Thursday, 6 May 2010

The Byron of Burnside - Text

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The Byron of Burnside

Gallery hours:
11-5pm Wednesday to Friday
11-2pm Saturday

192 Bealey Avenue
Christchurch 8013

0064 3 366 8487

‘The Byron of Burnside’ new works by Rudolf Boelee
In 2009 I found a book ‘The Letters of A.R.D. Fairburn’ at a church fair in Christchurch. It was one of those inspired finds that can make that sort of activity so worthwhile and has been such a big part of my practice as an artist. Rex Fairburn (1904-1957) was one of our first major poets, also a satirist and critic whose varied career (insurance clerk, free-lance journalist, Farmers-Union secretary, radio scriptwriter, craftsman, English tutor and art lecturer) gave but a bare indication of the range of his interests. Reading this fantastic book opened a window into his era and was the beginning for this new exhibition ‘The Byron of Burnside’. The new show follows on from my national touring exhibition ‘Exiles’ (2007 -2010), featuring portraits of Charles Brasch, Robin Hyde, Dan Davin, Rewi Alley, James Bertram, Geoffrey Cox, and John Mulgan. I selected these characters as homage for their ability to see beyond boundaries and the confines of their homeland and from a personal angle, because they were of my father’s generation and shared similar left wing political beliefs. Of the ‘Exiles’, Dan Davin and Sir Geoffrey Cox remained in England, Rewi Alley in China, Robin Hyde and John Mulgan died young and only Charles Brasch and James Bertram returned to New Zealand after the Second World War to contribute to a new era in New Zealand literature and art..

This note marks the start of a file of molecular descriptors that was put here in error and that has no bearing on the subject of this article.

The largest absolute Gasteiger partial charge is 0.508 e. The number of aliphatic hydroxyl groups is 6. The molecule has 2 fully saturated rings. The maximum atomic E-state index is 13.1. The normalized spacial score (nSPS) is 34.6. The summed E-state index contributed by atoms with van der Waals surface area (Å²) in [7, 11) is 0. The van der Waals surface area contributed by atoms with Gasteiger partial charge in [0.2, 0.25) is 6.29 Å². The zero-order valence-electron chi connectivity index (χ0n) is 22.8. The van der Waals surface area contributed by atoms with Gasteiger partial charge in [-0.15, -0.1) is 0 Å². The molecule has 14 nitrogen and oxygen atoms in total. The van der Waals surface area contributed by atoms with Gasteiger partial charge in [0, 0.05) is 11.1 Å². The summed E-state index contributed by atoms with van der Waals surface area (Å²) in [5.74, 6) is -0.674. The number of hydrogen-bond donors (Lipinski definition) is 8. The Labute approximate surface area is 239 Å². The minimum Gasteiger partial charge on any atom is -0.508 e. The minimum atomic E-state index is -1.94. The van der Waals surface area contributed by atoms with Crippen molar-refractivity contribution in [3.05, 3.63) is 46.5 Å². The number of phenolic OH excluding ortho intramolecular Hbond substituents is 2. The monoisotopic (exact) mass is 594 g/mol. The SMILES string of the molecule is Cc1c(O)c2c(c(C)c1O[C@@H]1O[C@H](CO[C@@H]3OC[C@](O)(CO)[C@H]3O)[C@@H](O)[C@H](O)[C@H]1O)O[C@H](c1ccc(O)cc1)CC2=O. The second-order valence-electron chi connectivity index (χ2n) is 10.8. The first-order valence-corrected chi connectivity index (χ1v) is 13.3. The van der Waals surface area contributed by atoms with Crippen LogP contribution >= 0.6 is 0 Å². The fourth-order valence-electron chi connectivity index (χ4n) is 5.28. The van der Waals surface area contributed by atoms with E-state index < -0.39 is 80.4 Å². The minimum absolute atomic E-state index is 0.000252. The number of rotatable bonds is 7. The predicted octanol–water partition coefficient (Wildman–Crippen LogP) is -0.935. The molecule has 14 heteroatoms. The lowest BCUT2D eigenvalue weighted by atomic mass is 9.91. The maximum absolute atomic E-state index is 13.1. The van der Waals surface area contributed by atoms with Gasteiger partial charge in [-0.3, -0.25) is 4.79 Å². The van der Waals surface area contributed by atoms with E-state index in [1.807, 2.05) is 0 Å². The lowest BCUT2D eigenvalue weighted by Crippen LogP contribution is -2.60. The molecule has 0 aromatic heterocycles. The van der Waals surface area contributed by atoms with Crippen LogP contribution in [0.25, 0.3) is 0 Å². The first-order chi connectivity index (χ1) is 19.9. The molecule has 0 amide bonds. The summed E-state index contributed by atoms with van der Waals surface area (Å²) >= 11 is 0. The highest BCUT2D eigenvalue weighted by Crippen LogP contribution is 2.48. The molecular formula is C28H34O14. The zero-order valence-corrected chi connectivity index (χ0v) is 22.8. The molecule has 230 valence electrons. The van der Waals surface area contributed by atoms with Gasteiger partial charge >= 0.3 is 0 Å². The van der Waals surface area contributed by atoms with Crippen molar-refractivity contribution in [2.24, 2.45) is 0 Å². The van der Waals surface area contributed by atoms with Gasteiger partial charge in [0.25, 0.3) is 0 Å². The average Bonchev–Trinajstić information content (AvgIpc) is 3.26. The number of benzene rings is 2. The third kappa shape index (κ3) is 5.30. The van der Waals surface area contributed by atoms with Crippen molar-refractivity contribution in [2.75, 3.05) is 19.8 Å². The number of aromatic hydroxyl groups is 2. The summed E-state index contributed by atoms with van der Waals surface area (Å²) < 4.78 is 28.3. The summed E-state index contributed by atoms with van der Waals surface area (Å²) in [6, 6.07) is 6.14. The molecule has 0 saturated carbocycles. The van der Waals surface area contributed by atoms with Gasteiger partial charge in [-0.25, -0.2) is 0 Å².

As a relatively new society in the inter war years (1920-1940), there were limitations in some fields of New Zealand life and culture. New Zealand took decades to achieve cultural independence and emerge as a nation in its own right, with the specialized occupations of an urban culture. Initially a rural people, New Zealanders were often ambivalent toward intellectual or artistic aspirations. Writer Katherine Mansfield (1888–1923) was one who felt stifled by the drudgery and conservatism of colonial life, and like many others she left for Europe as soon as circumstances allowed. Writing from Cairo during the Second World War, John Mulgan expressed this wanderlust: ‘New Zealanders … spend their lives wanting to set out across the wide oceans that surround them in order to find the rest of the world’. At the end of the Second World War a new nationalist spirit about the New Zealand experience emerged with poets Allen Curnow, A.R.D. Fairburn, Denis Glover and Charles Brasch who saw themselves as the new ‘do it yourself’ guardians of High Culture. They set up independent presses and publications: Landfall, Caxton Press, Nag’s Head Press, Pelorus Press, Pilgrim Press, Here and Now, among others.
Being a Christchurch resident for thirty years, many of the titles in ‘The Byron of Burnside’ refer to or are associations with Christchurch. For instance, it was the then Christchurch poet Denis Glover who dubbed author and publisher Bob Gormack the 'Byron of Burnside' (a suburb of Christchurch). The figures portrayed in these works are of the much maligned ‘Good Keen Man’ era, usually with an even more capable ‘Good Keen Woman’ as back-up. All portrayed either were friends or knew each other well, in other words, the ‘New Zealand Way’, where everyone sort of knows everyone else!

Rudolf Boelee


flying dutchman said...

Nice piece of digging up the not so distant, in my eyes, past. Interesting that the peace and quietude of New Zealand was not enough for these guys and they had to seek their solace elsewhere. I guess these days communications are so much more sophisticated that being in NZ would not give them that sense of isolation.
I have lived in the State of Vermont where there are more cows than people. It is VERY rural and VERY quiet but people go there FOR that reason. To get away from the insanity of urban existence.

Rudolf Boelee said...

We had 'the cultural cringe' here in New Zealand for many years....what then turned into a sort of cultural muscle flexing during the 80's & 90's. Now we have a number of holy cows, none of these mainly institunial attitudes are very helpful for becoming a society with a truly pluralistic attitude. So from total 'phillistines' to tedious 'gatekeepers'.....